Apparent discrepancy between statement attributed by British to Sforza and statement made to me by Secretary General (Embtel 2846 September 1)4 need not suggest degree of bad faith imputed in Belgrade’s 86 January 20.5 Sforza may well have been speculating in expansive conversation on future settlement, without any intention of implying that Italian Govt was suggesting such a solution for near future. Statements attributed to him do in fact represent his views as to nature ultimate settlement and these views are shared by many responsible Italians inside and outside Foreign Office. I believe, however, that Italian Govt does not contemplate final settlement now on compromise terms. Advantage of having our troops on their east frontier and unwillingness to concede anything in that area beyond small area of Yugoslav zone FTT (settlement which we very much doubt would suit Tito) probably incline Italian Govt to favor continuance [Page 1309] status quo. Reasons which British propose for our use in showing Italians that settlement is in their interest would not help much in persuading them. We believe Italian interest is in postponement final settlement and that they would therefore not respond to type of approach proposed. We would have to bring very heavy pressure and this would not only go against March 20 statement, with all disadvantages implicit in such action, but it would be contrary to our own interests in Italy to force Italian Govt to acceptance solution contrary to what they believe to be their own present interests.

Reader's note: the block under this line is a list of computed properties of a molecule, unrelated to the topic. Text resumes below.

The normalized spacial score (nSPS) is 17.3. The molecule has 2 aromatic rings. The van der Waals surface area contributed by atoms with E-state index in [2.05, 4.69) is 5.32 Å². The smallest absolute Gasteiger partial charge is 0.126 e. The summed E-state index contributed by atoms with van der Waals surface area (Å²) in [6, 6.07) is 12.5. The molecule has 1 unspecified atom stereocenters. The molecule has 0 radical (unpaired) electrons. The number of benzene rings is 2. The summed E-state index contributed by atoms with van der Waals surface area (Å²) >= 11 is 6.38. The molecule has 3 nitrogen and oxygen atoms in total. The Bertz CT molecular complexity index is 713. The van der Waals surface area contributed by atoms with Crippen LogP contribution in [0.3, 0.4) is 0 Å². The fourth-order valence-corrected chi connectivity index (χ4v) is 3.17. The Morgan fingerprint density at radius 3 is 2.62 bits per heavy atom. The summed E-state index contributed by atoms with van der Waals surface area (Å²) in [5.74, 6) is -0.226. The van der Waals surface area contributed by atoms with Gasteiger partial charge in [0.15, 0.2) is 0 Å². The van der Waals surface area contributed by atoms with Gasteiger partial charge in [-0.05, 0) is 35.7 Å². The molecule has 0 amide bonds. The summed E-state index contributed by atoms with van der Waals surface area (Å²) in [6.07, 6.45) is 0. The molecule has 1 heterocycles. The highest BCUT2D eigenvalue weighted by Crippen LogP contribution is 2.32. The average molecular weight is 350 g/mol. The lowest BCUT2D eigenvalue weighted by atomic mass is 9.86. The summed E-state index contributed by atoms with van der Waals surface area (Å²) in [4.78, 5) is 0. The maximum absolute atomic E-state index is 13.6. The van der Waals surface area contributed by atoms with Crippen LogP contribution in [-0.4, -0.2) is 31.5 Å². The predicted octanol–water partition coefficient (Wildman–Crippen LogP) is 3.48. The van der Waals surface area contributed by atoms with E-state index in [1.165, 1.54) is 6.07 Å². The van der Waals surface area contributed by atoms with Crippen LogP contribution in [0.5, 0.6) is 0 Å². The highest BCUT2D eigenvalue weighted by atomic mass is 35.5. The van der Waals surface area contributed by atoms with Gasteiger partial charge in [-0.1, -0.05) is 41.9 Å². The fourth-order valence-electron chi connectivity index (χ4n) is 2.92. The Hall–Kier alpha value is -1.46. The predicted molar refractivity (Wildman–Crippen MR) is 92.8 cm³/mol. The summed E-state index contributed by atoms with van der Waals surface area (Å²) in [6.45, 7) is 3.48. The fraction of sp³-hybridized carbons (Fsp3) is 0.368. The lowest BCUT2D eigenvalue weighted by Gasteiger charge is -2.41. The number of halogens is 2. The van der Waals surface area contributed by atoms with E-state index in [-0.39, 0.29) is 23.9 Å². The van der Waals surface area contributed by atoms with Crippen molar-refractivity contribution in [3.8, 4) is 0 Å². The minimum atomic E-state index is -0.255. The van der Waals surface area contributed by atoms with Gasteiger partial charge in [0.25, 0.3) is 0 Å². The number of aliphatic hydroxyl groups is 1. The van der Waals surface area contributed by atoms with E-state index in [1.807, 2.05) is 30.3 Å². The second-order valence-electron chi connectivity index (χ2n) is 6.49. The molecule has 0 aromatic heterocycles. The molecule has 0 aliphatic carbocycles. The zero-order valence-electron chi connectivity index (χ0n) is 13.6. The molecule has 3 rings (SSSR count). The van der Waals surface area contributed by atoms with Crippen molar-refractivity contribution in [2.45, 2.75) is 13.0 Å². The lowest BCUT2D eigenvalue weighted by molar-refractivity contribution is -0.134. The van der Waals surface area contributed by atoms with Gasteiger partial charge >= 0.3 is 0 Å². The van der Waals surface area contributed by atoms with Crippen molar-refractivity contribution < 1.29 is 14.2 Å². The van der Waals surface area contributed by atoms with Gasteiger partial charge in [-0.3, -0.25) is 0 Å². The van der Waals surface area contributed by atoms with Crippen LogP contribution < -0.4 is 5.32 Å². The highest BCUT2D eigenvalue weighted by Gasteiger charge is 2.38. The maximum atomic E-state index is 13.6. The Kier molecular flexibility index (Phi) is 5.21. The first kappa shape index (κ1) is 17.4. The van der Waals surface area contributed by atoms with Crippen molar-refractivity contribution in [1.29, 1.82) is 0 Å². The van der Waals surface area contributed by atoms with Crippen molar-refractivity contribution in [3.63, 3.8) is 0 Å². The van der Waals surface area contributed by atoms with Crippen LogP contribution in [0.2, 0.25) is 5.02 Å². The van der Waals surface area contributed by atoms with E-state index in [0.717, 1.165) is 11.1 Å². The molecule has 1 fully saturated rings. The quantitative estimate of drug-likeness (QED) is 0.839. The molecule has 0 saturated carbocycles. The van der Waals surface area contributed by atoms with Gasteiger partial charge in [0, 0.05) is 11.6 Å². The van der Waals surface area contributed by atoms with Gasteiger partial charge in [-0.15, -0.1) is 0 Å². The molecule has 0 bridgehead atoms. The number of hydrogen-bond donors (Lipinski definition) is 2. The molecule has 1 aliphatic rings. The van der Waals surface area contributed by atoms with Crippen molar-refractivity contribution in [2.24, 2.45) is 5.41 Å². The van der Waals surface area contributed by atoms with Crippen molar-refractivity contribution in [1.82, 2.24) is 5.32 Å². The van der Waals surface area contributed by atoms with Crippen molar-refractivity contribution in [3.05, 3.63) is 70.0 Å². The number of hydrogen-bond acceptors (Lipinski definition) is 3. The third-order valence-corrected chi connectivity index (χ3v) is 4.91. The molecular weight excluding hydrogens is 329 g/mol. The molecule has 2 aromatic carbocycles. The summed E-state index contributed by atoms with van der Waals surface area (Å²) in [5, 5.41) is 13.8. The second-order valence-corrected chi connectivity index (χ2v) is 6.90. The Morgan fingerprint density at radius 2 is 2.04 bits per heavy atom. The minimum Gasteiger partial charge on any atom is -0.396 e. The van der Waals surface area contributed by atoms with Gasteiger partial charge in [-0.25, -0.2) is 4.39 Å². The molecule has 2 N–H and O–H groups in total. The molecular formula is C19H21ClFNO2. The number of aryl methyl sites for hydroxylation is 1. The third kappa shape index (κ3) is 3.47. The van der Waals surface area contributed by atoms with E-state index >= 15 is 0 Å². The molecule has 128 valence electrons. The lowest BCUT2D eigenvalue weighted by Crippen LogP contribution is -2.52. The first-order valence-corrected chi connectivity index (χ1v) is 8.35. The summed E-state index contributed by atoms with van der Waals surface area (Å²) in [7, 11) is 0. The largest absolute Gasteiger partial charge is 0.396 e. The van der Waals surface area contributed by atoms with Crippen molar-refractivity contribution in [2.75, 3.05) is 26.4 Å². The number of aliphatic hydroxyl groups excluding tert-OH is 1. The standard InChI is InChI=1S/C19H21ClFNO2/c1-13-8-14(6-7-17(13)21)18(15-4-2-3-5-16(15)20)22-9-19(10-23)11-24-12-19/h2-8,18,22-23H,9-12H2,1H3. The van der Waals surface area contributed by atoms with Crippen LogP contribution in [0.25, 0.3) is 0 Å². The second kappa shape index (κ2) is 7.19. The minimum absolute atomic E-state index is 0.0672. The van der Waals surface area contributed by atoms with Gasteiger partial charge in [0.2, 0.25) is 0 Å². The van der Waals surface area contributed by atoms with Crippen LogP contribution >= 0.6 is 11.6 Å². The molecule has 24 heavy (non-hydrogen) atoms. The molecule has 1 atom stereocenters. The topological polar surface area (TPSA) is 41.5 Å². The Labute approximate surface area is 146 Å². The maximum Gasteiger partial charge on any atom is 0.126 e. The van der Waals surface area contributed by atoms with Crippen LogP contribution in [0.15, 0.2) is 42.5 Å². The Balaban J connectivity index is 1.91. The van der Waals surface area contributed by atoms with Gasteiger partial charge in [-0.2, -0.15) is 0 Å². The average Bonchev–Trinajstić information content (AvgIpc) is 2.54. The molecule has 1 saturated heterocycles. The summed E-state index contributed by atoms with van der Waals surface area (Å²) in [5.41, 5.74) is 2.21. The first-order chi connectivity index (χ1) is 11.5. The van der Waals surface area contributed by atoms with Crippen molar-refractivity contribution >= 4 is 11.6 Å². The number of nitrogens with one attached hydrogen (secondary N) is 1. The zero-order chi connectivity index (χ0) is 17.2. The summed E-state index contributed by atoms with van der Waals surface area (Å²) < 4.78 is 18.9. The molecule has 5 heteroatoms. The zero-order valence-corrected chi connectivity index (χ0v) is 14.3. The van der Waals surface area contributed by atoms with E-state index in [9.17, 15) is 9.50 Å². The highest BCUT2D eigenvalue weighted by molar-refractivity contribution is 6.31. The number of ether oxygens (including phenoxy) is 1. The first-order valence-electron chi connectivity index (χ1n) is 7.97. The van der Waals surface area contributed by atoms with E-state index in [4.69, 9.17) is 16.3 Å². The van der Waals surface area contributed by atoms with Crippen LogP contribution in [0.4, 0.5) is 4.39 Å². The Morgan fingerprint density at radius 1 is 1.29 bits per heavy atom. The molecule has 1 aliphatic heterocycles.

4.
From information we have it is hard to estimate how badly Yugoslav Govt wants settlement, or why British seem to be satisfied with argument that Yugoslavia “thinks settlement important” but our own interests are at stake and, with our experience of perverted reasoning of Communist mind, we are entitled to form our own judgment on basis of much more detailed explanation from Yugoslav Govt itself of their reasons for wanting settle Trieste now (Belief expressed by Bebler to Perkins on November 25 that opinions of Togliatti6 and Nenni7 in 1946 are guide to views of Italian Govt and people today suggest something is wrong, at least with Bebler’s thinking processes). We doubt whether Yugoslav Govt is really thinking of kind of settlement which Italians would deem reasonable, and they may be taking advantage of what they believe to be their political bargaining power with us or with British to overstate urgency of settlement in hopes of getting cheap victory. We appreciate that such victory would contribute in some measure to Tito’s popular support, but surely he can gain just as much if not more popular support by continuance present line.